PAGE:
Diagnostics of Scaphoid Fractures With HRpQCT

V

VieCuri Medical Centre

Status

Unknown

Conditions

Scafoïd; Fracture
Scaphoid Fracture

Treatments

Radiation: CT

Study type

Interventional

Funder types

Other

Identifiers

NCT03899025
NL62476.068.17 / V_FX_SCAPH

Details and patient eligibility

About

The scaphoid bone is the most common fractured carpal bone. Scaphoid fractures represent 2-6% of all fractures and occur mainly in young, active patients aged 15 to 40. The scaphoid bone has an essential role in functionality of the wrist, acting as a pivot. Correct treatment of a scaphoid fracture depends on accurate and timely diagnosis, and inadequate treatment can result in avascular necrosis (up to 40%), nonunion (5-21%) and early osteoarthritis (up to 32%) that may seriously impair wrist function. In addition, impaired consolidation of scaphoid fractures results in longer immobilization leading to significant functional and psychosocial impairment thus having considerable socio-economic consequences and negative impact on the quality of life. Current diagnostic pathways can take up to two weeks to diagnose (or exclude) a scaphoid fracture, leading to overtreatment in patients with a suspected scaphoid fracture since only 15 to 30% of suspected scaphoid fractures in the Netherlands annually is found to be an actual fracture. Thus, there is significant room for improvement in the diagnostic pathway of scaphoid fractures.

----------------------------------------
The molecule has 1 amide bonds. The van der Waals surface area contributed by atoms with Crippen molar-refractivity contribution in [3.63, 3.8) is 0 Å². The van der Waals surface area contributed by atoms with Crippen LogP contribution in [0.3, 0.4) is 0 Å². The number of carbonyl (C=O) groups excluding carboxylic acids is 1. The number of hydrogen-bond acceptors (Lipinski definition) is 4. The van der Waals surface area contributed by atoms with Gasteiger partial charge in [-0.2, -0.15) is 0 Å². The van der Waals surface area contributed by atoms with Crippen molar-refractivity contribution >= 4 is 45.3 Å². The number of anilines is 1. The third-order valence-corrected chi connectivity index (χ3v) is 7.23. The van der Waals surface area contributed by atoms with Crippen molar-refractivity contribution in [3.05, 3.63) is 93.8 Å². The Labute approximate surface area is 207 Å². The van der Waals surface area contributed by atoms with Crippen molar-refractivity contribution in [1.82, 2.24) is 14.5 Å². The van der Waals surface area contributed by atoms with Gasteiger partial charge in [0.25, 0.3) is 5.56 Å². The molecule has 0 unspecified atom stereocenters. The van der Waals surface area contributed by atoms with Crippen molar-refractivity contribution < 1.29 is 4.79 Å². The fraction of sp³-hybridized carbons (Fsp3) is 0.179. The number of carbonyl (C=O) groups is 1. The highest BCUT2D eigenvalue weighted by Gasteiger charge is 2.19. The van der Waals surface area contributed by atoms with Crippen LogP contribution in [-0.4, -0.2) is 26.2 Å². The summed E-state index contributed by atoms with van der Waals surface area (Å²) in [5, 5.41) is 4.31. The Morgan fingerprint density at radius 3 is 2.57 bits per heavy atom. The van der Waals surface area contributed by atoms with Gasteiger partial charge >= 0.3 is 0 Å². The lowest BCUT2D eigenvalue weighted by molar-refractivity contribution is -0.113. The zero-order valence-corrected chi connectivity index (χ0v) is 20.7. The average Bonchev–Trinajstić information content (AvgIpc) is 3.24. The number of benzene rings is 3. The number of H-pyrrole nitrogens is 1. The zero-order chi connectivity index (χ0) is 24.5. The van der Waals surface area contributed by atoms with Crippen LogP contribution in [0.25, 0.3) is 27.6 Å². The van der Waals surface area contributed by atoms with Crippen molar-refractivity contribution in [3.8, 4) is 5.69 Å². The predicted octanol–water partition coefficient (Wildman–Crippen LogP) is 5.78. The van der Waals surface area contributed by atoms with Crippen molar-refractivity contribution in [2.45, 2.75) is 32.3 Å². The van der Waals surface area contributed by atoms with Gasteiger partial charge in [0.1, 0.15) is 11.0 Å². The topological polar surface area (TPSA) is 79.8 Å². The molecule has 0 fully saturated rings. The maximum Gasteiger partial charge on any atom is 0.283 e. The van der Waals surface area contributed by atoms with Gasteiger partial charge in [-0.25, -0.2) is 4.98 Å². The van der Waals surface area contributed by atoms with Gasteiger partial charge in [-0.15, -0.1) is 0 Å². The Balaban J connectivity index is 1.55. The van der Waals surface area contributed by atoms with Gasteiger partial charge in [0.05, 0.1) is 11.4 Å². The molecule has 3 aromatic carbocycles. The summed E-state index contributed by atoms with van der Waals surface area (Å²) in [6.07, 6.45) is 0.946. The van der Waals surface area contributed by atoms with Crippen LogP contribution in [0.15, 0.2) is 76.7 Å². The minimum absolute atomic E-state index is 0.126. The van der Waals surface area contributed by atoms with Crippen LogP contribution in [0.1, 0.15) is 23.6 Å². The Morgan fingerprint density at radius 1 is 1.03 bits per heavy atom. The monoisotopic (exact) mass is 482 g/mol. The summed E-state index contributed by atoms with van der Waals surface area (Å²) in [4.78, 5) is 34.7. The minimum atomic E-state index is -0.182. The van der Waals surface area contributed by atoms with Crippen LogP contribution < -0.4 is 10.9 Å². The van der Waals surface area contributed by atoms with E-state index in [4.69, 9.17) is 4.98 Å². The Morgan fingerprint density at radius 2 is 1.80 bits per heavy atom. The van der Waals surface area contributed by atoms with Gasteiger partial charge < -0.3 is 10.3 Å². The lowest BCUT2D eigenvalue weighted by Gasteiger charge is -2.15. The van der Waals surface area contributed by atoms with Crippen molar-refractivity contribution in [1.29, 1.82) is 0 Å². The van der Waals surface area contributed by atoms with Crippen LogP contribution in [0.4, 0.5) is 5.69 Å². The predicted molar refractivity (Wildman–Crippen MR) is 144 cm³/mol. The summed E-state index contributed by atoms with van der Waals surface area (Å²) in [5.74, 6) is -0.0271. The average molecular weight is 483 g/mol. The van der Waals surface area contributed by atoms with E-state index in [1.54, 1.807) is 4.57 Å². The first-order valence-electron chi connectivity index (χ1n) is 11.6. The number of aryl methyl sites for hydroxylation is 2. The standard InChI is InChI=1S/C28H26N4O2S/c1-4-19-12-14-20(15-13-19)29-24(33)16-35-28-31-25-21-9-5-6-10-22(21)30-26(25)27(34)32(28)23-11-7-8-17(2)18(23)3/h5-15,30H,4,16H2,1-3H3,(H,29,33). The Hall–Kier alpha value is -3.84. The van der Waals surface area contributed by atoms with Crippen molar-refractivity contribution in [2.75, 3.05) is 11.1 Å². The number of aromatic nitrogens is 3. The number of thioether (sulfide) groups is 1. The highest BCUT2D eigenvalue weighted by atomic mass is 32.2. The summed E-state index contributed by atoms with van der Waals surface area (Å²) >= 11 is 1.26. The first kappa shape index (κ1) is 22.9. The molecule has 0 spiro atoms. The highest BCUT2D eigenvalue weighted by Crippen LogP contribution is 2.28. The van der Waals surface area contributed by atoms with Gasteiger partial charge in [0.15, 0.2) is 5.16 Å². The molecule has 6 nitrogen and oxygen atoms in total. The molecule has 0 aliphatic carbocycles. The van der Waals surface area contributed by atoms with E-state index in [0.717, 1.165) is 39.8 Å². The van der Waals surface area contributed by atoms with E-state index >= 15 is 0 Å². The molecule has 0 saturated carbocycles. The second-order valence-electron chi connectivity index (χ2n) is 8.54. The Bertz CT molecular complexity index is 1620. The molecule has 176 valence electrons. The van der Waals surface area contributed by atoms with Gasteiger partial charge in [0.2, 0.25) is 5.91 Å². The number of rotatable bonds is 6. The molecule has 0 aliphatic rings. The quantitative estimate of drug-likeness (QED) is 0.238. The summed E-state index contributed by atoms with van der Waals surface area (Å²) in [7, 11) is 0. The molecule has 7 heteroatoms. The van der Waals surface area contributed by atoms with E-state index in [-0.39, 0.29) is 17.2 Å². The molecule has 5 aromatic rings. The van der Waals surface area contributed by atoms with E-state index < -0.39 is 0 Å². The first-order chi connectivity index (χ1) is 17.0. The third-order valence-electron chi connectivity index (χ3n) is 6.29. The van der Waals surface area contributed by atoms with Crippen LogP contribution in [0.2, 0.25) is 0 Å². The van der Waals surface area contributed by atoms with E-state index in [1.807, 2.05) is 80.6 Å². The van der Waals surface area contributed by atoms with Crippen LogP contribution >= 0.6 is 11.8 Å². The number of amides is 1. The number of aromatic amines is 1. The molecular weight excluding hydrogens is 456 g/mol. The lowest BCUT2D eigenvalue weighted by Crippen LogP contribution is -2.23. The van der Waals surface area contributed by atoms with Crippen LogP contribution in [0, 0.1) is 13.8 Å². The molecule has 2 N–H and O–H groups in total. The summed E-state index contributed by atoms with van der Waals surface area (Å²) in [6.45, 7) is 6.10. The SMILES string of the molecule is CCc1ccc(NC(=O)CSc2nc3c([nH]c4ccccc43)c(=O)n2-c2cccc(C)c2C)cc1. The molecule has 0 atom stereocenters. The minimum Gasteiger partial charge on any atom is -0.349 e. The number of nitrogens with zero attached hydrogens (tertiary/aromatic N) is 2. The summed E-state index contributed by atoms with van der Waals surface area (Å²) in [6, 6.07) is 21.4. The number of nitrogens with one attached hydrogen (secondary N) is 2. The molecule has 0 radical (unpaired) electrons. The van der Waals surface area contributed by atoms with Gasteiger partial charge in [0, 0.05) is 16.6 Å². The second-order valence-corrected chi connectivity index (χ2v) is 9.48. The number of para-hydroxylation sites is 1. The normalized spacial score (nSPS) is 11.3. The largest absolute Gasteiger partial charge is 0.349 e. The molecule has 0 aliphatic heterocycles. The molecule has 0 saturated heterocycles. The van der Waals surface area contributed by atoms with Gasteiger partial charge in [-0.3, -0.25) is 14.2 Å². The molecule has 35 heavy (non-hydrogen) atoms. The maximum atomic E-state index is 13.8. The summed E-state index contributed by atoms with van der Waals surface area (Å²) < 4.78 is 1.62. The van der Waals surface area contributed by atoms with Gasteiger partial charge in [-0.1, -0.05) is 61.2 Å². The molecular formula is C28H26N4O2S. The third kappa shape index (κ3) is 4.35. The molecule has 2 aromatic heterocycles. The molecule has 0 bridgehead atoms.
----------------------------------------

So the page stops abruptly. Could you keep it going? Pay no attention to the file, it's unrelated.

Full description